In some ways, the modern church culture has created a “Catch 22” for church leaders, particularly pastors of smaller churches. We pay them to be icons of spiritual health, place them on idealized pedestals, and place a perfectionistic demand on them to be holy and righteous. Pastors pick up the signal that they could be punished somehow for admitting their weaknesses and emotional struggles. They may feel anger towards their parishioners or their spouses, but do not believe that it would be acceptable if they shared these struggles. Since churches do not give pastors healthy options for dealing with their intense feelings, why are we so surprised that they often resort to unhealthy, sinful solutions?


Pornography viewing is on the rise among pastors. Acting out sexually is growing. Why? Because we place so much pressure on spiritual leaders to be so perfect, that they cannot bear that kind of burden. They are set up to fail. If we do not normalize structural ways to allow pastors to be simply members of the community of men and women, we are creating conditions for sexual failure. We have created an elitist view of leadership, that becomes a barrier for leaders to simply be one of us, broken and in need of community.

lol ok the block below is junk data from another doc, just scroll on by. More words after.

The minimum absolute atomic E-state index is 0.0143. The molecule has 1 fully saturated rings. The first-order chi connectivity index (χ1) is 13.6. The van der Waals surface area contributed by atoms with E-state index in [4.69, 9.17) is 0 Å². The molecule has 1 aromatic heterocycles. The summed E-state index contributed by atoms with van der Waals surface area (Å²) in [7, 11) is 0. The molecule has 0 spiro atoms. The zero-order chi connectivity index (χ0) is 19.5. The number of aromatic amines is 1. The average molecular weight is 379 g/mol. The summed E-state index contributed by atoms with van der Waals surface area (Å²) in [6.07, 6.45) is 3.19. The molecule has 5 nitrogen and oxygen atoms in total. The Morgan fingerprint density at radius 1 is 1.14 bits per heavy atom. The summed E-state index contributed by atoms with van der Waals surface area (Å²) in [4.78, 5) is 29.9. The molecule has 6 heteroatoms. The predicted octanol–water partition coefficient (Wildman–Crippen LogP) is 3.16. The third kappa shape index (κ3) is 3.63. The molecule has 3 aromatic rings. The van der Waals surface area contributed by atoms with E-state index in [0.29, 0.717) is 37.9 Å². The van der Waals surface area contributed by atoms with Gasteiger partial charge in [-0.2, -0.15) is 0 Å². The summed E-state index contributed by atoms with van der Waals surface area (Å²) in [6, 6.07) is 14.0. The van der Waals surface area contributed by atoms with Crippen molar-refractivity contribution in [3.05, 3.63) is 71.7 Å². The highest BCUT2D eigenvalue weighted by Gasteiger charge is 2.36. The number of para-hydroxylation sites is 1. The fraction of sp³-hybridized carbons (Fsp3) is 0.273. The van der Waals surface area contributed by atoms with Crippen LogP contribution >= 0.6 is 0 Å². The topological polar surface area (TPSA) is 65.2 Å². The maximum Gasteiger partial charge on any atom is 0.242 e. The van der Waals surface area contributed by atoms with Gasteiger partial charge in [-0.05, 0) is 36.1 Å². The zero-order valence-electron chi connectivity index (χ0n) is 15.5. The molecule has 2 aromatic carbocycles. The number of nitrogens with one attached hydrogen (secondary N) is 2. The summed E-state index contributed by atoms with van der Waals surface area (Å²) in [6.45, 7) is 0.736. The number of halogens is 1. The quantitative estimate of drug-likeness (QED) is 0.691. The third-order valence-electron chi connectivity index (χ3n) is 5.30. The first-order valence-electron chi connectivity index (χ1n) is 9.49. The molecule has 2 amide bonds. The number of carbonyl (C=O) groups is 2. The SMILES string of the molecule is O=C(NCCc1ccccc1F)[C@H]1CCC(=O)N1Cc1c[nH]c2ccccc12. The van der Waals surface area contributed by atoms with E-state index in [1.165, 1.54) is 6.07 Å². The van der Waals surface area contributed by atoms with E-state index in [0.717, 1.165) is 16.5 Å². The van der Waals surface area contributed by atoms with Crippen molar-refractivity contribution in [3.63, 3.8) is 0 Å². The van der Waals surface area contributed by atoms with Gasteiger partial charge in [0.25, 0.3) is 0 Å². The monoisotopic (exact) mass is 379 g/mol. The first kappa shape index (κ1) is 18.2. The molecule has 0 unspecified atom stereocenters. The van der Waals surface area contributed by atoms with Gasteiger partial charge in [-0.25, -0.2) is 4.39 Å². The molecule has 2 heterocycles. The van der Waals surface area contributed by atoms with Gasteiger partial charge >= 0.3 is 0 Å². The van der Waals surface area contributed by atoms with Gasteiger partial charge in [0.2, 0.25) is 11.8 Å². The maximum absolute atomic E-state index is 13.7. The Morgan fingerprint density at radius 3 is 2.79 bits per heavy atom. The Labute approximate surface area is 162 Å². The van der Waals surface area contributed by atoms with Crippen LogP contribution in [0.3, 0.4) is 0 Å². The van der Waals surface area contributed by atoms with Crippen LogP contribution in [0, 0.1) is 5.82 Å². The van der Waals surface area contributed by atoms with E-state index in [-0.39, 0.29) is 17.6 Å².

My son, pay attention to my wisdom,
and listen closely to my insight,
2 so you may carefully practice discretion and your lips preserve knowledge.
3 For the lips of an adulteress drip honey, and her speech is smoother than oil.
4 But in the end she is as bitter as wormwood, and as sharp as a double-edged sword. Proverbs 5


What Is The Solution?

7 For the overseer must be above reproach as God’s steward, not self-willed, not quick-tempered, not addicted to wine, not pugnacious, not fond of sordid gain, 8 but hospitable, loving what is good, sensible, just, devout, self-controlled, 9 holding fast the faithful word which is in accordance with the teaching, so that he will be able both to exhort in sound doctrine and to refute those who contradict. Titus 1


When a church is vetting a male leader for employment, the first question that should be asked is “How have you been intensively involved in a male community that is honest and transparent about feelings and sexual impulses?”.